One jet two jet red jet blue jet

  • Published
  • By Airman 1st Class Tiffany Del Oso
  • 325th Fighter Wing Public Affairs

The 325th Fighter Wing is in the midst of hosting one of the Department of Defense’s largest air-to-air combat exercises, Checkered Flag 22-2. The objective of this large-scale training event is to integrate 4th- and 5th-generation airframes, pilots and crews into a battlespace where they must learn to adapt in order to dominate the airspace.

To best accomplish this goal, pilots are split up into two teams: blue air and red air. Blue air represents the good guys; those with an objective to defend. Red air represents the enemy and those trying to penetrate blue air’s defenses.

During the 14-day exercise, blue air training and support is the priority to ensure proper tactics are adapted by pilots to be successful in a real-world event. To reach that goal, red air has to pose as adversary opponents.

“Our job as red air is to support blue air by giving them challenging, but realistic tactics, simulating what the enemy might present,” said Lt. Col. Brian Joseph, 301st Fighter Squadron red air mentor.

White force members act as neutral oversight and help to develop effective training scenarios for both red and blue air players. Operation planning includes the coordination of more than 100 aircraft participating from Tyndall and surrounding installations. The 325th Operations Support Squadron gathers intelligence and utilizes it to create the most accurate adversary air tactics possible for the blue air players to defend against.

“Checkered Flag is an air dominance exercise,” said Lt. Col. Jonathan Diedrich, 149th Fighter Squadron white force member. “It provides an opportunity for the blue air to participate in realistic threat training and maintain Immediate Response Force readiness.”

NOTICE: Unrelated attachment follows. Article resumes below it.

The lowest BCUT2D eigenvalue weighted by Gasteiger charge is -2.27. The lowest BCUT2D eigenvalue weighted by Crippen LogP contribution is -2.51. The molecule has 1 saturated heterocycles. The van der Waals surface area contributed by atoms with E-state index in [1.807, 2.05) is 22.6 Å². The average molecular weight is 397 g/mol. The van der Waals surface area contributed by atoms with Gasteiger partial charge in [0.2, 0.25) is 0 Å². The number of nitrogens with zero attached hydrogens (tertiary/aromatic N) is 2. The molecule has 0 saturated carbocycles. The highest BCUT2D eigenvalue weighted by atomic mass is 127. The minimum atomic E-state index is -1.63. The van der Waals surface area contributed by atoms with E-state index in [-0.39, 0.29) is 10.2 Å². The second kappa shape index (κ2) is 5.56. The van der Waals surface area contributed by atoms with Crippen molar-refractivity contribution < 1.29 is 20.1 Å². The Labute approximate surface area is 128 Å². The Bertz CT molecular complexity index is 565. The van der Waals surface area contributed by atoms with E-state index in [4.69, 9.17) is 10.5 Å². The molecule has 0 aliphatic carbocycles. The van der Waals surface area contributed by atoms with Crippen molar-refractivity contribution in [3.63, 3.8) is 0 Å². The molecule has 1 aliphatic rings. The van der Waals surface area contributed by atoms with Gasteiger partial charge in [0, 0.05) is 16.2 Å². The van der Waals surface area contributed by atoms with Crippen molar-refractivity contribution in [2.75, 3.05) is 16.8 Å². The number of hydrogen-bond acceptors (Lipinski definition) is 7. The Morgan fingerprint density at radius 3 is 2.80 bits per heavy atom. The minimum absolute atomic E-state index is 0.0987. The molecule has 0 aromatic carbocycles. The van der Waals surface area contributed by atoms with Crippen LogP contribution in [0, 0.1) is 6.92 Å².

The U.S. Army and Air Force jointly maintain the IRF, a rapid response force capable of deploying worldwide within 18 hours of notification. Large-force exercises like Checkered Flag provide the opportunity for pilots and ground crews to simulate and train for situations they might encounter when faced with an IRF tasking.

“[Checkered Flag] allows us to bring in [Air Force] units from across the country, in addition to other assets, like the Navy, to practice dissimilar and joint force training,” stated Joseph. “Dissimilar training is extremely important because being able to fly with other airframes and other branches both on the red and blue air side allows us to practice how we would integrate our forces and actually go to war.”

The 22-2 iteration of Checkered Flag includes but is not limited to the F-22 Raptor, F-15EX Eagle II, F/A-18 Super Hornet, KC-135 Stratotanker and the E-2 Hawkeye for a total of more than 100 participating aircraft. Approximately 1,300 personnel arrived at Tyndall to support this mission of training to project unrivaled combat airpower.

Participating in large-force exercises like Checkered Flag is one step closer to delivering decisive combat airpower to combatant commanders worldwide and maintaining total air dominance across the globe.